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End of a family affair

Lamberts Engineers (circa 1961) . . . Jack Lambert, left, Bob Allen, Ken Lambert, Arthur Kemp, Robert Lambert, and Archie Parks. PHOTO/SUPPLIED

HAYLEY GASTMEIER
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It’s the end of an era for Robert and Richard Lambert who yesterday bid farewell to the business their grandfather started almost a century ago.

The cousins are the third generation to run Lamberts Engineers, on Lincoln Rd in Masterton.

Now past retirement age, the men say it’s time to give their bodies a break and put their feet up.

The business had been on the market for a few years before the right buyer came along. John Brogden, with a business partner, takes over the company today.

“For a while there we we’re worried we’d have to shut and walk away, which we didn’t want to do because we have a lot of customers that rely on us, and we didn’t want to let them down,” Robert said.

While the handover will be a sad day for the cousins, they are delighted their grandfather’s legacy will live on, and that two long-term employees – Peter Knowles and Neville Andersen – will keep their jobs.

Lamberts Engineers is renowned for high-quality engine reconditioning and has been responsible for one-off machines and parts for Wairarapa businesses, including Hansells, Webstar, Paua World, and the old button factory, NZ Casein Plastic Ltd.

The company was founded on Coradine St in 1922 by Robert Lambert, who immigrated to New Zealand from Bradford, England, in 1913. He set up workshop in King Country before moving it to Masterton.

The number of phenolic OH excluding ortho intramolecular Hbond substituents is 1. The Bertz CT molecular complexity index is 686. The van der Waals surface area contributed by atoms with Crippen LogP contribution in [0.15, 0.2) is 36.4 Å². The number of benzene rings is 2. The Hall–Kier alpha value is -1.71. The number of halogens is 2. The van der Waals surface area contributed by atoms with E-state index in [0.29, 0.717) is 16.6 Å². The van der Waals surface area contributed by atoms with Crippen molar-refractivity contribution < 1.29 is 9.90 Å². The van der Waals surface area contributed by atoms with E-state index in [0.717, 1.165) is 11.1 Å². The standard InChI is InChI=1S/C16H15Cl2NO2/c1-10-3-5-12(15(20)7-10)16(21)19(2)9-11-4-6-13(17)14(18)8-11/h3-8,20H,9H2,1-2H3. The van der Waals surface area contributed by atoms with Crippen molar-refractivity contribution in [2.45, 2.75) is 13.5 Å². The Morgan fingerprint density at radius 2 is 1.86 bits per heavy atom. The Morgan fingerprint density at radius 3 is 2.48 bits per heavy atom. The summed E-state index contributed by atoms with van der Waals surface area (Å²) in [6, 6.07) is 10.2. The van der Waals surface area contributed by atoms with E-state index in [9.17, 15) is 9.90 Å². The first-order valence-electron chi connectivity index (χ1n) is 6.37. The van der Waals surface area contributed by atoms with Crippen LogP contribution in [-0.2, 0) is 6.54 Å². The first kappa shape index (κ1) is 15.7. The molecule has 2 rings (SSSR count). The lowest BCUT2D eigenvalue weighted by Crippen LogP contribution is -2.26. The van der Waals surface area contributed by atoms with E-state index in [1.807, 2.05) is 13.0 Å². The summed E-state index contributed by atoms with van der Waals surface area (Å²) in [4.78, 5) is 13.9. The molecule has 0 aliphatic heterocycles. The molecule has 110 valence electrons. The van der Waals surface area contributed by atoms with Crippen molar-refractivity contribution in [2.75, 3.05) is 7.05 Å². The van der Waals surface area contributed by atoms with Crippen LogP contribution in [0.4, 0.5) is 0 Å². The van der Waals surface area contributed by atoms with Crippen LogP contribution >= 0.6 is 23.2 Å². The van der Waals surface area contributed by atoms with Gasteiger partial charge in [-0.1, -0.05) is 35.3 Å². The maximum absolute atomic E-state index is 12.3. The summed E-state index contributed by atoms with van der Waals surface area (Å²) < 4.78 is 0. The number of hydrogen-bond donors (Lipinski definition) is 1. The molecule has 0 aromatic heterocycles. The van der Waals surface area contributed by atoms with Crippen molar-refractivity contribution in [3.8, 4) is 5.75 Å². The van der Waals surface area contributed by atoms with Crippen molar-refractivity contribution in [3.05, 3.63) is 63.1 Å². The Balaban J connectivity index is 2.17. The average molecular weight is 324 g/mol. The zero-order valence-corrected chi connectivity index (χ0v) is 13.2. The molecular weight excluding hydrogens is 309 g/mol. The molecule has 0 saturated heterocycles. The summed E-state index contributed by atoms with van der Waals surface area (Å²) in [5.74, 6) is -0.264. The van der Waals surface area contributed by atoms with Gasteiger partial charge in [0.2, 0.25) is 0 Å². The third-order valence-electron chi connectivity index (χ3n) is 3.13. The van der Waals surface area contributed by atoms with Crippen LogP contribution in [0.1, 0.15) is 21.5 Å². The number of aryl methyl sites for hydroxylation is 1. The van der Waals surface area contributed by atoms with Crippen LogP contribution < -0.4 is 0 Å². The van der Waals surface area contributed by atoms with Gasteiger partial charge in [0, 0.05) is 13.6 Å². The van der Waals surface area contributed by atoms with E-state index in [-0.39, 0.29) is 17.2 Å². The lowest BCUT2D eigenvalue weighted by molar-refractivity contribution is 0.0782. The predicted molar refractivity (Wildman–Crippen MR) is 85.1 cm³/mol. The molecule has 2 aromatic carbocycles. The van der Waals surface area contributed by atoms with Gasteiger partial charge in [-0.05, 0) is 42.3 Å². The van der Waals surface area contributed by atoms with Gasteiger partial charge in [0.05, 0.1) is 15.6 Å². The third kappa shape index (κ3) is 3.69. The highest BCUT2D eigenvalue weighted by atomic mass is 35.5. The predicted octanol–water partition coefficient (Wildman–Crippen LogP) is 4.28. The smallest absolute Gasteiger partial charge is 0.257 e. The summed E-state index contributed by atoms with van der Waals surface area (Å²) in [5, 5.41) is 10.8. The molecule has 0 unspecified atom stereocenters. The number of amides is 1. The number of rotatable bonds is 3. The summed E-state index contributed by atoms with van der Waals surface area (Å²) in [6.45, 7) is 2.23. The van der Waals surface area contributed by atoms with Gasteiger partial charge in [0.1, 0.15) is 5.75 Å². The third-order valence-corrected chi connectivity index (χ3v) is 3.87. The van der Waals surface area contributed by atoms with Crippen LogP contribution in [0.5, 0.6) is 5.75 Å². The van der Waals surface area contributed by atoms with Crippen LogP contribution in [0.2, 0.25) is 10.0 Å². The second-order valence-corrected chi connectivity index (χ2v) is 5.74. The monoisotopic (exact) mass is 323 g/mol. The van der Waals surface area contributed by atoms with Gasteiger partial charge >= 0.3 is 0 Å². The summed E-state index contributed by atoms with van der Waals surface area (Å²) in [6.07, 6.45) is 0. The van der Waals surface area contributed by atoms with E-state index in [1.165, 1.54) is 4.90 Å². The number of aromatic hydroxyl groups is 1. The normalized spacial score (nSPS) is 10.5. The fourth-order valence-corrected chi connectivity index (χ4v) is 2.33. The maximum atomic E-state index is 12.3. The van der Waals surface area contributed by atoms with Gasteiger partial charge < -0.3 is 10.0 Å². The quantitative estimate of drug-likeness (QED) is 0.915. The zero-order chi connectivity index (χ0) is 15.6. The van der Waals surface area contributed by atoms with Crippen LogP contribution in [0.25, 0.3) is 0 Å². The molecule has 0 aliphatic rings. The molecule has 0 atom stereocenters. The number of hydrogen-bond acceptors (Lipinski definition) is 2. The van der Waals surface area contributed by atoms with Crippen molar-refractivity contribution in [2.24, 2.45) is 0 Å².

Long-time employees Peter Knowles, left, and Neville Andersen, with Robert and Richard Lambert. PHOTO/HAYLEY GASTMEIER

According to family records, he travelled to farms on a motorbike with tools to mend machinery.

The company made its mark specialising in engine reconditioning in 1934 as the car and truck boom hit New Zealand.

In 1936, the business had the only crankshaft grinder between Auckland and Christchurch, and it was reported in 1963 that the company was “one of the best-known engine reconditioning firms in the North Island”.

The company made headlines again in 1991 with the delivery of its new high-tech Robbi-built Rex 1200, an Italian-made crankshaft grinding machine.

Lamberts Engineers moved from Coradine St to its Lincoln Rd site in 1955, the same year Robert Lambert senior retired.

His son Jack, Robert Lambert jnr’s father, then ran the business until his death in 1973, when it was taken over by Ken, Richard Lambert jnr’s father. Both Robert and Richard helped in the workshop during school holidays, before becoming full-time workers.

Richard will miss the job. “For me it’s not the bread and butter jobs that I enjoy – it’s when someone turns up with a unique awkward thing that makes you have to think outside the square to solve it.”

The cousins say they are reluctantly selling up as they have no one in the family to take over.

Tidying up the workshop in preparation for the handover to the new owner had been a big job.

Robert said engineers were notorious for hoarding and he and Richard were facing 96 years’ worth of collecting.

“We’ve come across some things we haven’t seen for a long time.”

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